- As the coronavirus spreads, images of trains packed with military equipment are hitting social media.
- While authentic, shipments of military vehicles merely shows business as usual in America.
The ongoing spread of the COVID-19 coronavirus has ordinary people concerned that the U.S. military is preparing to lock the country down. People are taking to social media to show videos of tanks and other armored fighting vehicles being shuttled by trains, with many worried and some even speculating it is part of preparations for nationwide martial law.
The movements, while real, are actually part of normal military operations completely unrelated to the viral pandemic or any conspiracy theory.
10 minute long train just rolled by work LOADED with tanks. Feels like this is a bad sign. pic.twitter.com/yXMemPd9Mo— Doc Trilliday IIV (@ctalford9) March 18, 2020
Across America, people are sharing videos of military equipment in civilian areas. The above video shows M1A2 Abrams tanks, M2A3 Bradley infantry fighting vehicles, a M992 field artillery ammunition support vehicle, and a M88A2 Hercules armored recovery vehicle. The presence of all four types of vehicles suggests it is part of a U.S. Army armored brigade combat team.
Another video shows a train loaded with armored vehicles allegedly moving through San Diego, California. The video quality—and the photography—is bad, and it’s hard to make out what the vehicles even are. They appear to be M2A3 Bradleys, but also freshly painted. The lack of tanks in the mix suggests some U.S. Army unit is about to get new vehicles.
The U.S. Army and U.S. Marine Corps move heavy equipment by rail across America every month, and maybe every week. M1A2 Abrams tanks and M2A3 Bradley fighting vehicles typically travel long distances by rail because a train can carry hundreds of vehicles at once, and because it reduces wear and tear on heavy trucks that otherwise carry them around. A single U.S. Army division has about 700 Abrams and Bradleys and coordinating a cross-country movement of hundreds of trucks, each hauling a single 50- to 70-ton fighting vehicle, would be a logistical nightmare.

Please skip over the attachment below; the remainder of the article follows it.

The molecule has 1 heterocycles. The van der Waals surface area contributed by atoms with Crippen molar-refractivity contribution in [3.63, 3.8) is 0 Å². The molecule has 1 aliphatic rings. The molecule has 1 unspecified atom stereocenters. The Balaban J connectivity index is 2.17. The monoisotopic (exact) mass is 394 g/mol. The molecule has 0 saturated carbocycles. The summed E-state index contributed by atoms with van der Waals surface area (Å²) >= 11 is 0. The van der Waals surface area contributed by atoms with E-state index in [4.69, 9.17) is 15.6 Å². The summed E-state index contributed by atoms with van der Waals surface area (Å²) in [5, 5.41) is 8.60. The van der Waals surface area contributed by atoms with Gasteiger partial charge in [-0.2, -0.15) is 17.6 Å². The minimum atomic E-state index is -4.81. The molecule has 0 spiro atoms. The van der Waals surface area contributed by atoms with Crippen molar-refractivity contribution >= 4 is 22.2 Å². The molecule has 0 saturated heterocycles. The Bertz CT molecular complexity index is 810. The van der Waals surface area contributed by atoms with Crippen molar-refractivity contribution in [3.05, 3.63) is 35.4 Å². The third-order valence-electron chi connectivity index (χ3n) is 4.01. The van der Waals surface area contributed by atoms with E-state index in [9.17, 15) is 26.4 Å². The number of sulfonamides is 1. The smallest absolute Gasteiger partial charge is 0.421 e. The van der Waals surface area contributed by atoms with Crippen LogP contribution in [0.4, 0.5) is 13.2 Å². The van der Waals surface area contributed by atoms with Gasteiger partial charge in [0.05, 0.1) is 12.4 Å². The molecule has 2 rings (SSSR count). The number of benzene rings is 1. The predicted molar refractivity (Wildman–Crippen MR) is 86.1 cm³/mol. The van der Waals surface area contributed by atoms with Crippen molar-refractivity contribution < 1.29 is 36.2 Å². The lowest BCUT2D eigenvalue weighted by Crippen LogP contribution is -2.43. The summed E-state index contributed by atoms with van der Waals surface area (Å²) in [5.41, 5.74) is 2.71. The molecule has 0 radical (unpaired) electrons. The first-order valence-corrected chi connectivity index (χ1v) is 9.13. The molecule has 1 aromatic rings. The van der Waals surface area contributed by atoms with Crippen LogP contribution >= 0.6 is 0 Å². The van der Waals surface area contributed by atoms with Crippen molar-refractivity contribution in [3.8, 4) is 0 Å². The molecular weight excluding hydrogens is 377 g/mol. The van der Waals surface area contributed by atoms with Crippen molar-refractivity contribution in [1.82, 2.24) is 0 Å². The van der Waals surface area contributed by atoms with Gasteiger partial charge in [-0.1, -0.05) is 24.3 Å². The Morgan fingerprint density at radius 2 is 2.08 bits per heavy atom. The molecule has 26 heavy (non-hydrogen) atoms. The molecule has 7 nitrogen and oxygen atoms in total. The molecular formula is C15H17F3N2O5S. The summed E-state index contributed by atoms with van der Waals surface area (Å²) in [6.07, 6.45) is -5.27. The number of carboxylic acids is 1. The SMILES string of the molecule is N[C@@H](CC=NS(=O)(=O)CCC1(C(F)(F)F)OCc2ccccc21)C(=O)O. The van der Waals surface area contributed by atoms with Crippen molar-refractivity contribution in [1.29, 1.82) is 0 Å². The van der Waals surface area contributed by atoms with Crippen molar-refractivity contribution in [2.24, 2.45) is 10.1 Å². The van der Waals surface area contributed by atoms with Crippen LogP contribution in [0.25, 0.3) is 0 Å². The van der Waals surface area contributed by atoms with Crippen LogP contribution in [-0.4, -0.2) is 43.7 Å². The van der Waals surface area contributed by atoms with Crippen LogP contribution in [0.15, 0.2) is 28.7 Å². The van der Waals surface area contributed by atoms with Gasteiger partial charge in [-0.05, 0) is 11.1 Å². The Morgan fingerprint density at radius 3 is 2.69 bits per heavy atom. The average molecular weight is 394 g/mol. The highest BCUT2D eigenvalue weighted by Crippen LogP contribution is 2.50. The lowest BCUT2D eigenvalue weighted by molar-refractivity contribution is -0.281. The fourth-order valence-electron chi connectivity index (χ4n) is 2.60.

The vehicles are moved for various reasons. Sometimes units trade old equipment for new equipment, which means civilian bystanders will see two different sets of armored vehicles. Some units, particularly Marine Corps tanks and amphibious vehicles, will travel to ports for overseas deployments.
There’s also the National Training Center at Fort Irwin, California, and the Joint Readiness Training Center at Fort Polk, Louisiana, sprawling facilities where the U.S. Army conducts realistic combat training. Each post rotates up to ten Army units a year through to conduct exhaustive training cycles, with units from across the country often shipping their equipment by rail. In 2019, the Fayetteville Observer reported on the 30th Armored Brigade’s shipment of vehicles from North Carolina to California in preparation for a NTC rotation.
A lot of the posts on social media simply express a feeling of unease, and the sight of army tanks speeding through cities and towns across America strikes a chord. Some conspiracy theorists are seizing upon these transports to warn that the military is preparing to impose martial law, but there’s no sign so far of any unrest that would warrant such drastic action.
Could the federal government send the military out to impose martial law? It’s possible, but unlikely. The U.S. Army numbers 1,019,000 uniformed personnel, active duty and reserve, with only about 150,000 troops trained for combat. That number is far too small to police a country of 327 million people to any meaningful extent. Most troops are not trained for law enforcement and, coupled with the high cost of mobilizing the armed forces, it’s simply not worth it. For now, law enforcement during this time of national crisis will remain in the hands of the 900,000 sworn law enforcement officers in America.
Of course, some people are also having a bit of fun at the worry being expressed online.
This was yesterday in Gary, Indiana pic.twitter.com/oXXiqTIGgO— Nadler’s Zipper (@AMF2440) March 21, 2020
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